TheColossusAge is what most iOS gamers would refer to as a "Jumper" or possibly platformer. As with other games in the genre the point is to tilt the device from side to side in order to land on platforms so that the character can bounce up to the next level of footholds and so on. Unlike other games in the genre, it's not endless. Each stage is actually a massive boss fight of sorts, with the Orc Queen facing off against a number of colossi. Navigating from platform to platform is still essential, but players also have to contend with falling spiky things, changes in wind direction and the colossus itself. They can swipe with a finger a handful of times between each jump in order to directly damage these giants, as well as destroy those pesky pointy obstacles. It sounds tough, and it is, but thankfully any cash earned through victory can be spent to upgrade the Orc Queen with various special passive abilities (i.e. earn more gold, do more damage, etc...).
The very concept behind TheColossusAge is what makes it so interesting. The need to constantly chip away at the colossus' health while maintaining control and planning that next touch-down is unlike anything I've experienced in another iOS jumper. Being able to upgrade also keeps things from getting stale as the improved abilities can make quite a difference.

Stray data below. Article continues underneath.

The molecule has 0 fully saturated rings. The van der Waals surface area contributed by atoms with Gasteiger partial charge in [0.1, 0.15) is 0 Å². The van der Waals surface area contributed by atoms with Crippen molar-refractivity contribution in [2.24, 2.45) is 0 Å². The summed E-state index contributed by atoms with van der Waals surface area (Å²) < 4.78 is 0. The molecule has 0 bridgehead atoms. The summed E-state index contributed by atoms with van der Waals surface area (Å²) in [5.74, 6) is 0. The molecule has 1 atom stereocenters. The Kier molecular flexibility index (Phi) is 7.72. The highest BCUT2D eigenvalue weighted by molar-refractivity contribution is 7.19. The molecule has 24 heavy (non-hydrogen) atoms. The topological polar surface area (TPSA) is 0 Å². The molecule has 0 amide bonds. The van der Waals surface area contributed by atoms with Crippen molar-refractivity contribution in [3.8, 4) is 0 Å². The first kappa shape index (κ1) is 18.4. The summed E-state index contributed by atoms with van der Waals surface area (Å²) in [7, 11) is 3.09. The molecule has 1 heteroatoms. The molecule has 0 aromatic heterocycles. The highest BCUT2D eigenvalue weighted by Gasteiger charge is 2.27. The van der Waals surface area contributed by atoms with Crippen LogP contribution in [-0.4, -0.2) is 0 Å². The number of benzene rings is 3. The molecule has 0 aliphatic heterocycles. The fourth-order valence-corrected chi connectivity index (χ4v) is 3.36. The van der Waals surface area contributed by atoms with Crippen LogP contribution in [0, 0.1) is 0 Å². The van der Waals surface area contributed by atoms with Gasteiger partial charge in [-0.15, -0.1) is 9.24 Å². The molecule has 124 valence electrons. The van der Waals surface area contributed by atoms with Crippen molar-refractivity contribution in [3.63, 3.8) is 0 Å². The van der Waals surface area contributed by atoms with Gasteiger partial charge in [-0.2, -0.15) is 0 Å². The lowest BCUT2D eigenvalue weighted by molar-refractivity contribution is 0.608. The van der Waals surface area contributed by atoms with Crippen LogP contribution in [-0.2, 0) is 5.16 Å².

On the flip-side, there isn't a whole heck of a lot of variety to it. Granted that's the nature of the genre, but each colossus amounts to more of a scenery change than anything significantly different. They get tougher, but that's about it. The complete and total lack of any sort of music also makes the game feel more devoid of life than it really should. Sound effect are there, but everything seems so empty without any background tunes to accompany them.
Still for a one-dollar jumping game that isn't already well known by 95% of all iOS users, TheColossusAge can be pretty fun. It's certainly not as robust as other more popular games in the genre but it offers a more unique experience. One that I'd gladly recommend to people who enjoy this kind of stuff.